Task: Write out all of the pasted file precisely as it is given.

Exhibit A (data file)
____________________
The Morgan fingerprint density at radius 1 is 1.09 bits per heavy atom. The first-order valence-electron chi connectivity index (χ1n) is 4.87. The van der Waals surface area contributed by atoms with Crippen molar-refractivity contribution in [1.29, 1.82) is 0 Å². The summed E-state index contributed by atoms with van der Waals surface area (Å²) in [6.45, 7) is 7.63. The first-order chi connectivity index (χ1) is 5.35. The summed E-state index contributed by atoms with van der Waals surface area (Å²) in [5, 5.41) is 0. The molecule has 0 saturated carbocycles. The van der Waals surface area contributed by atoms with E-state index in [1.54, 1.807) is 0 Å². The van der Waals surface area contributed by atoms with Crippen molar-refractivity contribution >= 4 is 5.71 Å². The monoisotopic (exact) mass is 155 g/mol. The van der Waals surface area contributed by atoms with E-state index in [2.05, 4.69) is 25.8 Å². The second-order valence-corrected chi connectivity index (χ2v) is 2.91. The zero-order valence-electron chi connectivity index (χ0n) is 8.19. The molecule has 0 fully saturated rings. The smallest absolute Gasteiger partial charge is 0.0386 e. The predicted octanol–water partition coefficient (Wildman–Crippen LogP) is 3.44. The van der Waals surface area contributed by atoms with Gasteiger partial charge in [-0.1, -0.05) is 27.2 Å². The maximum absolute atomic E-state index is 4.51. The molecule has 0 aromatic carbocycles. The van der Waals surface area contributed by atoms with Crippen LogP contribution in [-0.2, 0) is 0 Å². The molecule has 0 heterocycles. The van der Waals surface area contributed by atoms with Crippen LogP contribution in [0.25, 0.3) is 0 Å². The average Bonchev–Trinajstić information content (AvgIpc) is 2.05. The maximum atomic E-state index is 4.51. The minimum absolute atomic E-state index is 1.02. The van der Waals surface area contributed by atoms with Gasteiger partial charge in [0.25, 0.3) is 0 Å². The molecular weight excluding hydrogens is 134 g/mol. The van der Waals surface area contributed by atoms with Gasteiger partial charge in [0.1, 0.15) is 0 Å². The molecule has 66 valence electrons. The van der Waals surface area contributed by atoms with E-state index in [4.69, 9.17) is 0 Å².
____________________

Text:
The Morgan fingerprint density at radius 1 is 1.09 bits per heavy atom. The first-order valence-electron chi connectivity index (χ1n) is 4.87. The van der Waals surface area contributed by atoms with Crippen molar-refractivity contribution in [1.29, 1.82) is 0 Å². The summed E-state index contributed by atoms with van der Waals surface area (Å²) in [6.45, 7) is 7.63. The first-order chi connectivity index (χ1) is 5.35. The summed E-state index contributed by atoms with van der Waals surface area (Å²) in [5, 5.41) is 0. The molecule has 0 saturated carbocycles. The van der Waals surface area contributed by atoms with E-state index in [1.54, 1.807) is 0 Å². The van der Waals surface area contributed by atoms with Crippen molar-refractivity contribution >= 4 is 5.71 Å². The monoisotopic (exact) mass is 155 g/mol. The van der Waals surface area contributed by atoms with E-state index in [2.05, 4.69) is 25.8 Å². The second-order valence-corrected chi connectivity index (χ2v) is 2.91. The zero-order valence-electron chi connectivity index (χ0n) is 8.19. The molecule has 0 fully saturated rings. The smallest absolute Gasteiger partial charge is 0.0386 e. The predicted octanol–water partition coefficient (Wildman–Crippen LogP) is 3.44. The van der Waals surface area contributed by atoms with Gasteiger partial charge in [-0.1, -0.05) is 27.2 Å². The maximum absolute atomic E-state index is 4.51. The molecule has 0 aromatic carbocycles. The van der Waals surface area contributed by atoms with Crippen LogP contribution in [-0.2, 0) is 0 Å². The molecule has 0 heterocycles. The van der Waals surface area contributed by atoms with Crippen LogP contribution in [0.25, 0.3) is 0 Å². The average Bonchev–Trinajstić information content (AvgIpc) is 2.05. The maximum atomic E-state index is 4.51. The minimum absolute atomic E-state index is 1.02. The van der Waals surface area contributed by atoms with Gasteiger partial charge in [0.25, 0.3) is 0 Å². The molecular weight excluding hydrogens is 134 g/mol. The van der Waals surface area contributed by atoms with Gasteiger partial charge in [0.1, 0.15) is 0 Å². The molecule has 66 valence electrons. The van der Waals surface area contributed by atoms with E-state index in [4.69, 9.17) is 0 Å².